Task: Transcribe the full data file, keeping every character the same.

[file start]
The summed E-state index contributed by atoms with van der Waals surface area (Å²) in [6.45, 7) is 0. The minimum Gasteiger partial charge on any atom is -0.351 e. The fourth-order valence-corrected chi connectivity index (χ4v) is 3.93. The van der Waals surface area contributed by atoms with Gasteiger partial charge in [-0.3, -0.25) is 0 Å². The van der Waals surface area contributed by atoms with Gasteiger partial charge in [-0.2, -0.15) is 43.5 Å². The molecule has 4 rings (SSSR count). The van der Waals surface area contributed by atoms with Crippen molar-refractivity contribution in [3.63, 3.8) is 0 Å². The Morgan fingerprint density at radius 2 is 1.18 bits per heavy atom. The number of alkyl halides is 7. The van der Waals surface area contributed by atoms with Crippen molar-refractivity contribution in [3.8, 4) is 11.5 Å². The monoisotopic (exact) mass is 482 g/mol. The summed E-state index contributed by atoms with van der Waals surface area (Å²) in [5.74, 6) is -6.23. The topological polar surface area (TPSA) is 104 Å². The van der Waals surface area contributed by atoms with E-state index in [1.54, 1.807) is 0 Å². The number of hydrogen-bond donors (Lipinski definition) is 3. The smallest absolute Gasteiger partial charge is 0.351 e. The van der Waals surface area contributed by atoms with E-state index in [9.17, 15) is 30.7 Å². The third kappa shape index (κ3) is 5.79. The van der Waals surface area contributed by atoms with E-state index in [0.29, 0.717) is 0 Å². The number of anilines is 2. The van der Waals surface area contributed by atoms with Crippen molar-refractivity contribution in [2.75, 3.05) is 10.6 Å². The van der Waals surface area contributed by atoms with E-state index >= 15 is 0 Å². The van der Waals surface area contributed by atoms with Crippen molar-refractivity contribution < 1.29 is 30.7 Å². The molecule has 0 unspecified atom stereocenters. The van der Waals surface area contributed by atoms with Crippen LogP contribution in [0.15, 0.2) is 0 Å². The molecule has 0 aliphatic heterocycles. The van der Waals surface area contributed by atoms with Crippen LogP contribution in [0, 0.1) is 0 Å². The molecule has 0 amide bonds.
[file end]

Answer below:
The summed E-state index contributed by atoms with van der Waals surface area (Å²) in [6.45, 7) is 0. The minimum Gasteiger partial charge on any atom is -0.351 e. The fourth-order valence-corrected chi connectivity index (χ4v) is 3.93. The van der Waals surface area contributed by atoms with Gasteiger partial charge in [-0.3, -0.25) is 0 Å². The van der Waals surface area contributed by atoms with Gasteiger partial charge in [-0.2, -0.15) is 43.5 Å². The molecule has 4 rings (SSSR count). The van der Waals surface area contributed by atoms with Crippen molar-refractivity contribution in [3.63, 3.8) is 0 Å². The Morgan fingerprint density at radius 2 is 1.18 bits per heavy atom. The number of alkyl halides is 7. The van der Waals surface area contributed by atoms with Crippen molar-refractivity contribution in [3.8, 4) is 11.5 Å². The monoisotopic (exact) mass is 482 g/mol. The summed E-state index contributed by atoms with van der Waals surface area (Å²) in [5.74, 6) is -6.23. The topological polar surface area (TPSA) is 104 Å². The van der Waals surface area contributed by atoms with E-state index in [1.54, 1.807) is 0 Å². The number of hydrogen-bond donors (Lipinski definition) is 3. The smallest absolute Gasteiger partial charge is 0.351 e. The van der Waals surface area contributed by atoms with E-state index in [9.17, 15) is 30.7 Å². The third kappa shape index (κ3) is 5.79. The van der Waals surface area contributed by atoms with E-state index in [0.29, 0.717) is 0 Å². The number of anilines is 2. The van der Waals surface area contributed by atoms with Crippen molar-refractivity contribution in [2.75, 3.05) is 10.6 Å². The van der Waals surface area contributed by atoms with E-state index >= 15 is 0 Å². The van der Waals surface area contributed by atoms with Crippen molar-refractivity contribution < 1.29 is 30.7 Å². The molecule has 0 unspecified atom stereocenters. The van der Waals surface area contributed by atoms with Crippen LogP contribution in [0.15, 0.2) is 0 Å². The molecule has 0 aliphatic heterocycles. The van der Waals surface area contributed by atoms with Crippen LogP contribution in [0, 0.1) is 0 Å². The molecule has 0 amide bonds.